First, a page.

This was my ideal of a vessel “meet for the Master’s use.” I lingered lovingly upon it. The child became a man. His life was brief, it was soon over. Our days on earth are as a shadow, but happily they may be radiant and leave a trail of light behind them. Might not even God Himself look down, with a measure of admiration, from His eternal dwelling place on the career I have sketched? The slender threads of fleeting moments are worked up to the goodly fabric of a complete biography. Endowed with one talent—TIME—and that endowment sparse, the gift so prized as to be economized, so looked after that it is never squandered, so usefully employed that its judicious expenditure can never be vainly regretted, so profitably invested that the faithful steward welcomes the advent of his Lord, ready and anxious to give in his account. This is as I would wish to be.
Some of you, who are unconverted, can never hope to receive the greeting that awaits such a faithful servant of the Lord Jesus Christ. You have lost your golden opportunity, you have wasted your substance in riotous living. But are there not children here to whom this is possible, and youths who might convert my daydream into a narrative?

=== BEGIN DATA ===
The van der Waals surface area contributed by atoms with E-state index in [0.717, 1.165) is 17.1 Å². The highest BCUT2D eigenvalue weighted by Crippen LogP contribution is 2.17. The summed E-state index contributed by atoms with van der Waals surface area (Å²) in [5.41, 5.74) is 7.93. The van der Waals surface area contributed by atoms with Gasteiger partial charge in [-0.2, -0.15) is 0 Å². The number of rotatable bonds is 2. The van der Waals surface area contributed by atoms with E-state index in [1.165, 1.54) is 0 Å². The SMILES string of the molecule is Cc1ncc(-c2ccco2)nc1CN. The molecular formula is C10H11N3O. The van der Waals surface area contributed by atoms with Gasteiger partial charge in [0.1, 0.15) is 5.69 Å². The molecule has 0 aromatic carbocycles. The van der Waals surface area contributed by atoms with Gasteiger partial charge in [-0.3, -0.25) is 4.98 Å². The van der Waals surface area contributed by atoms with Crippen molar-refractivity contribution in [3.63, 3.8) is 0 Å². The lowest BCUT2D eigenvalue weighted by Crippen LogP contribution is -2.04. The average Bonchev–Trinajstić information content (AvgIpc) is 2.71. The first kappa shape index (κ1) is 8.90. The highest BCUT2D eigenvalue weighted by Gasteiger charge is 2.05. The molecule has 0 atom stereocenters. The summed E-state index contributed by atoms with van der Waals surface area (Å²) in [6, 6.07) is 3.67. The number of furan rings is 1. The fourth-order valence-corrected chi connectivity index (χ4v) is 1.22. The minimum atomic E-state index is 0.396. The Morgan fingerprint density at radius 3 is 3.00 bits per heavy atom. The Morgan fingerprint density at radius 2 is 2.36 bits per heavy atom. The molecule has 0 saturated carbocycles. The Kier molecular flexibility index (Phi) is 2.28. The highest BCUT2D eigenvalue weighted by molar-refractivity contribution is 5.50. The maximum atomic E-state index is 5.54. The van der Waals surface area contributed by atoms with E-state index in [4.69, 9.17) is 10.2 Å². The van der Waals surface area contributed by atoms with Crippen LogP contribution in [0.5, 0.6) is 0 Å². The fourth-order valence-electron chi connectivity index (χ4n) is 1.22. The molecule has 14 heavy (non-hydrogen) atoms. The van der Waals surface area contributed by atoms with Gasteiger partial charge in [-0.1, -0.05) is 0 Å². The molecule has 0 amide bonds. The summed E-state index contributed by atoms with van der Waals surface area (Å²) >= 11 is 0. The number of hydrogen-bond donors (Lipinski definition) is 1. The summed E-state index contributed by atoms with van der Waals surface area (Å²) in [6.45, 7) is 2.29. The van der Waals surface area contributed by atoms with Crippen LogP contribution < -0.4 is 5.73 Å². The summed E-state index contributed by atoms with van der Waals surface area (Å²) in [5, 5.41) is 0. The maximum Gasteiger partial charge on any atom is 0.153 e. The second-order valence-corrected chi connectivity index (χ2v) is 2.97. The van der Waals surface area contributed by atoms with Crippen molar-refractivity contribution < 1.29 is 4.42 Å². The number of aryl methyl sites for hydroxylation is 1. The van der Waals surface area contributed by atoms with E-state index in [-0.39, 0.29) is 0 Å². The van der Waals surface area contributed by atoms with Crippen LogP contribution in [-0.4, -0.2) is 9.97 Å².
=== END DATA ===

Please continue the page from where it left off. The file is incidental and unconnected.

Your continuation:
Oh for men and women with the ambition, and one enterprise, to glorify the Lord! Ardently do I desire that God should be glorified in me, and that not in a small measure. I have prayed, and I do pray Him to make the most He can make of me—to do it anyhow. What if, to this end, I must be cast into the furnace of affliction, and suffer for His sake? What if my honor should be trampled in the dust, and my name become a hissing and a by-word, and a reproach among the sons of men, while the witness of my integrity is on high? Here am I, O Lord, to do anything, to bear aught, that You shall bid! Only get as much glory to Your own name as can be got out of such a poor creature as I am.